toronto restaurant rules

Here are the new rules coming into effect for Toronto bars and restaurants

If you're drinking or dining out in Toronto today, you'll notice that things will be a little different at bars and restaurants now that they are adhering to the new rules put forth by Toronto Medical Officer of Health Dr. Eileen de Villa.

The health expert's recommendations to help curb the transmission of COVID-19 in these settings were approved by City Council last week, and officially went into effect as of Oct. 8.

On top of the other existing pandemic rules and regulations surrounding sanitization, physical distancing, and more, establishments will now have to:

  • Limit the total number of patrons permitted to be inside at any one time to 75 (down from 100).
  • Maintain a customer log for each patron, not just one person from the party.
  • Limit the maximum number of people able to sit at each table, both inside and outside, to six people (down from 10).
  • Keep background music and any other background sounds, such as from televisions or other electronic sound producing devices, no louder than the volume of normal conversation (with the exception of live performances carried out in accordance with the provincial Stage 3 regulation).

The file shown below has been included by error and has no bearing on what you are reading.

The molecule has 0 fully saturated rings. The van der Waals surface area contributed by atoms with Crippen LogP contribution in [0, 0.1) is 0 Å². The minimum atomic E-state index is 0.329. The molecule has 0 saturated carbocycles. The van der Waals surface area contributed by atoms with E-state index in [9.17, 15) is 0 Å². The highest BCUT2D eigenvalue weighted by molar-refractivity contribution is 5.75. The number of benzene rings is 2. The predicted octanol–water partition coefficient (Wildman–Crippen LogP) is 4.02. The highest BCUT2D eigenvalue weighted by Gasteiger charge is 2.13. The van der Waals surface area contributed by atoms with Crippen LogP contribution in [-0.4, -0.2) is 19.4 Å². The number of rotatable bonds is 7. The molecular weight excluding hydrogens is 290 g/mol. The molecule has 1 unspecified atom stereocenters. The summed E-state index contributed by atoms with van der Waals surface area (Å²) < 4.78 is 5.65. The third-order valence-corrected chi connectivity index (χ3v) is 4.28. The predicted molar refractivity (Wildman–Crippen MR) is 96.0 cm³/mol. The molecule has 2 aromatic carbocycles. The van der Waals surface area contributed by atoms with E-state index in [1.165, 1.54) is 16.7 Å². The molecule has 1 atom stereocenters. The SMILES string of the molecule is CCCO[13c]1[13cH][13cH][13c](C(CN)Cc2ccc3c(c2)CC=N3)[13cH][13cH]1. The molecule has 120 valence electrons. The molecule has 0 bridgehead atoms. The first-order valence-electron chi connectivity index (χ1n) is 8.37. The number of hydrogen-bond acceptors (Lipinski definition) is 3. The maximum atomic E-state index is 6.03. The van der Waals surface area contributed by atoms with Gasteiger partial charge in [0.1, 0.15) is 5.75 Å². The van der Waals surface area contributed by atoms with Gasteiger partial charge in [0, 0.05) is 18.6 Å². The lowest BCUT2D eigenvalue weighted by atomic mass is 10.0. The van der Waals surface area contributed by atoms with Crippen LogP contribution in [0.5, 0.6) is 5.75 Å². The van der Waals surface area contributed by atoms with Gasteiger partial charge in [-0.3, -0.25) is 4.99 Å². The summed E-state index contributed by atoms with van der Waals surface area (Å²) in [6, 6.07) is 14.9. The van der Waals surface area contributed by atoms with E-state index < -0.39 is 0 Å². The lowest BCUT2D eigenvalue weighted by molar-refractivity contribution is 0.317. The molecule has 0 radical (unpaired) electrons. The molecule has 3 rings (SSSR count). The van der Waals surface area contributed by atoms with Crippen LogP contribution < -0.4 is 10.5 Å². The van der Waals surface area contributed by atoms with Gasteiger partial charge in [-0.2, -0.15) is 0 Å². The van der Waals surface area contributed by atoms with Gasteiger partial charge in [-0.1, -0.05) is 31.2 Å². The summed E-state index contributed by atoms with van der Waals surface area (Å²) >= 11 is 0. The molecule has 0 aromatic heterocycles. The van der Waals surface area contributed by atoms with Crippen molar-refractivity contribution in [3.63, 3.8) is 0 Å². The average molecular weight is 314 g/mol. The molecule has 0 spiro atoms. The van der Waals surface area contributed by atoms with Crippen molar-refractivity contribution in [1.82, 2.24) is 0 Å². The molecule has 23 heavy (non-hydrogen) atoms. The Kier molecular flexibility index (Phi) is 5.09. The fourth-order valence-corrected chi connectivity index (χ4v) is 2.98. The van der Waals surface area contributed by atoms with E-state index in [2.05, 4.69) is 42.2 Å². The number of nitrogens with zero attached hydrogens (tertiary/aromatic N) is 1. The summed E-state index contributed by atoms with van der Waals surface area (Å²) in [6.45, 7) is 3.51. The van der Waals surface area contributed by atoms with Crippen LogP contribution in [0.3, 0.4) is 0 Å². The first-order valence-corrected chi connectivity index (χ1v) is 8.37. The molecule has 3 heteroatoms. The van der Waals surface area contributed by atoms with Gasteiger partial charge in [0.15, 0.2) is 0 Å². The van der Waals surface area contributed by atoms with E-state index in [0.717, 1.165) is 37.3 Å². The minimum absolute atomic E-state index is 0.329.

De Villa also made another spate of suggestions as new case counts in Ontario rise — though per cent positivity remains quite low — asking Premier Doug Ford on Oct. 2 to implement lockdown measures such as nixing indoor dining and getting rid of indoor sports. She's also asked that local residents only leave their homes for essential trips.

Ford reiterated that he is not yet ready to impose any further restrictions on bars and restaurants in the province, saying at a press conference earlier this week that such a "willy nilly decision" to close such struggling businesses down further could "ruin thousands and thousands of peoples livelihoods and their life."

To help keep the hospitality industry afloat, the province is considering a bill that would allow eateries to sell alcohol on a takeout basis permanently, while cities like Toronto are doing what they can to help extend patio season year-round.

Lead photo by

Hector Vasquez


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